When was the last time you heard someone shout “rosé all day?” Was it Fourth of July weekend at a friend’s BBQ, or maybe out on the patio at Everson Royce? America has undoubtedly hit peak rosé, but there is another beverage that falls between white and red on the color spectrum: orange wine. LA Weekly wine writer Erin Mosbaugh recently attended the Republic of Georgia Wine Seminar at République LA in Los Angeles. One of the highlights of the seminar was Wine Guru Lou Amdur‘s presentation on orange wines. Curious about this unique winemaking style traditionally found in Georgia, Slovenia and Italy, she asked République’s beverage director Taylor Parsons about his favorite orange wines. One of them was Kabaj Rebula 2012 from Slovenia: Jean-Michel Morel is one of the great practitioners of skin maceration, partially because of the time he spent learning the technique in the Shavnabada Monastery in Georgia. His Rebula is the best entry into his outstanding range of wines. Thirty days on the skins adds a wonderful textural complexity as well as spicy, woodsy flavors, and the wonderful natural acidity of the grape keeps everything fresh and balanced. Another favorite was Gotsa Family Wines Mtsvane 2013 … Continue reading Orange Wine Is a Summer Day-Drinking Revelation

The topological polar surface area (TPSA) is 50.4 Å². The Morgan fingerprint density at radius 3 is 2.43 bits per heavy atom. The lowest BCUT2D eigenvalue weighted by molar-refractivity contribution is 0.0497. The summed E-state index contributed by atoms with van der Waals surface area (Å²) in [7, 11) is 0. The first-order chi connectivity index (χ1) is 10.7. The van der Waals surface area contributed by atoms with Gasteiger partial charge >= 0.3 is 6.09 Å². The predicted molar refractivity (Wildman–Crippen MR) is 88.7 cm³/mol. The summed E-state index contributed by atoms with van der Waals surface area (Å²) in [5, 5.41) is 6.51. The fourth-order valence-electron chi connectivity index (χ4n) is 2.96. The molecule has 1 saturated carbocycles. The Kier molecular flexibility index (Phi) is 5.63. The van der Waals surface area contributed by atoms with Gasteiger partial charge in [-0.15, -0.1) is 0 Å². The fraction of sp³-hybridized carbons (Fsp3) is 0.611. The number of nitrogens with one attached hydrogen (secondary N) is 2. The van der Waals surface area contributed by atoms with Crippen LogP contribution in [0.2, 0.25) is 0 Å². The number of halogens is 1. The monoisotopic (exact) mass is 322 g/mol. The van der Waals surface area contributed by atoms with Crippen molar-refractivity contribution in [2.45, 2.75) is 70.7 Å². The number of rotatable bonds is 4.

Continuing our celebration of Georgian wine month with Kindzmarauli Marani Original semi-sweet saperavi. The wine has been getting plenty of well deserved attention this month. Here are two independent reviews of the wine. One is by Tara Q. Thomas, Eastern European wine critic for Wine & Spirits Magazine, and the other is a video by James the Wine Guy, San Francisco-based wine vlogger. Kindzmarauli Marani Original 2014 (Best Buy) 90 points This saperavi is made in the traditional semi-sweet style but its not at all cloying. Rather, it tastes like wild cherries, from the leaves to the pits, intense in their clarity, then fades into a steaky, cedary savor. Its like the red version of a good Spätlese riesling, the sweetness serving to bolster flavor, and balance the strong acidity. And like a good Spätlese, this can go with a wide range of foods, in this case from grilled eggplant to seared steak to chunks of dark chocolate. -Tara Q. Thomas, Wine & Spirits Magazine June issue Now enjoy the video review by James the Wine Guy. He gives the wine 92 points citing its versatility at the table and the fact that it’s “not cloyingly sweet” as part of … Continue reading #WineWednesday Spotlight #31: Kindzmarauli Marani Original